|St. Luke Displaying a Painting of the Virgin, 1652-53, Guercino
|Guercino was one of the most prolific painters of his time, turning out
during his lifetime some 106 altarpieces alone, plus another 144 other
paintings, not to mention a huge portfolio of pen and ink drawing's.
|Though the church likely kept him too busy to paint portraits,
Guercino's self-portraits indicate he could have. The one on
the left suggests that he appears to have eaten quite well
from his painting efforts.
|Guercino's secular subjects were as popular as his religious works.
Most large-scale paintings brought him around 300 gold ducats each
|Et in Arcadia ego, 1618-22, Guercino (Giovanni Barbieri).
The title derives from the words carved beneath the skull.
The years 1621–23 found Guercino in Rome, where he was extremely productive. From this period come his frescoes Aurora at the casino of the Villa Ludovisi, the ceiling in San Crisogono (1622) of San Chrysogonus in Glory, the portrait of Pope Gregory XV, and The Burial of Saint Petronilla (sometimes called the St. Petronilla Altarpiece) for the Vatican. Following the death of Pope Gregory XV, Guercino returned to his hometown where he began his frescoes in the Duomo of Piacenza. Guercino's career after 1629 is well documented in an account book that Guercino and his brother, Paolo Antonio Barbieri, kept updated, and which has been preserved. In 1642, after the death of Guido Reni, Guercino moved his workshop to Bologna where he became the city's principal painter. The prices he received for his work would seem astounding, even today. In 1655, the Franciscan Order of Reggio paid him 300 gold ducats (about $25,000) for the altarpiece of Saint Luke Displaying a Painting of the Virgin and Child (top). In 1657 the Corsini family also paid him 300 ducats for the Flagellation of Christ(pictured above among the Life of Christ paintings).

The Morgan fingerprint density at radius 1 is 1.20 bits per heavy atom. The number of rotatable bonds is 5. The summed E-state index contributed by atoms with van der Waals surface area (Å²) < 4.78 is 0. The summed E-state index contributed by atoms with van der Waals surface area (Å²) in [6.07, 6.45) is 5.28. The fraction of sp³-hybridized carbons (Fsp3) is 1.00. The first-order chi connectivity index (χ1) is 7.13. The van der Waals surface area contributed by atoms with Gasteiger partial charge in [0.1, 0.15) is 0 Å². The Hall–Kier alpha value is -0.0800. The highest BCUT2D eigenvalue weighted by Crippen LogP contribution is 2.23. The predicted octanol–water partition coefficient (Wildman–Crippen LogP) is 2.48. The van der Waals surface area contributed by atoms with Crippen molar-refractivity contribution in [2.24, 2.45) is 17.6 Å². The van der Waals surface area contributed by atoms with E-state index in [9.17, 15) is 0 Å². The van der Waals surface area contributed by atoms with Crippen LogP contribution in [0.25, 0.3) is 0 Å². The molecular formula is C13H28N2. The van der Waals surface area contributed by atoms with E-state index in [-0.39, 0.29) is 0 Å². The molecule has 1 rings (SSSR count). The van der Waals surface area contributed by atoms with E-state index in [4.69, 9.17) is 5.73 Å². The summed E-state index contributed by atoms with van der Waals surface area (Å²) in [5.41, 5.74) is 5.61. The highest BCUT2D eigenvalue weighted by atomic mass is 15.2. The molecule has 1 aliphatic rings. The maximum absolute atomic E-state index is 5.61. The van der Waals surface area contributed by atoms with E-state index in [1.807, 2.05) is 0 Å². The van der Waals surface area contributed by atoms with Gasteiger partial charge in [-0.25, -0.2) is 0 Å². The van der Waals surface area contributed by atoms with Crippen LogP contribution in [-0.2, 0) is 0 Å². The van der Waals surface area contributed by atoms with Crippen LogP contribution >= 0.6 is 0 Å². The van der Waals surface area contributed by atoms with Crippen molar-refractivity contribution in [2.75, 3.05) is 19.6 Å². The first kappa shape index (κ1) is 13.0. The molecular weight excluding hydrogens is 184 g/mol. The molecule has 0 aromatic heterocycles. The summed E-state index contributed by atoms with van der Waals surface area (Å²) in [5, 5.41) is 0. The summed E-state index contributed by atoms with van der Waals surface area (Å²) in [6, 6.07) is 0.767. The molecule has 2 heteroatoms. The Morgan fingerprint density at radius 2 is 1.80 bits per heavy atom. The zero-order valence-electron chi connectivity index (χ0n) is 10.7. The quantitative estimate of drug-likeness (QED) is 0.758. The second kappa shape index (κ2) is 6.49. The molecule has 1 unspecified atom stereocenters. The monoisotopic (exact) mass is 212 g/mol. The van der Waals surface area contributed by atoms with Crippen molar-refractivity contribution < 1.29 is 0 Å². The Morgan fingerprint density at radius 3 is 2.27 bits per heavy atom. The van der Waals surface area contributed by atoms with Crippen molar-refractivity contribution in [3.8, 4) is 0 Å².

|Guercino also specialized in figures from the Old Testament
as well as those from the parables of Christ.
|Notice that only Guercino's early works, from around 1615, suggest the influence of Caravaggio, while his later "mature" work, though definitely Baroque, tend toward a style all his own.
|One of Guercino's more amusing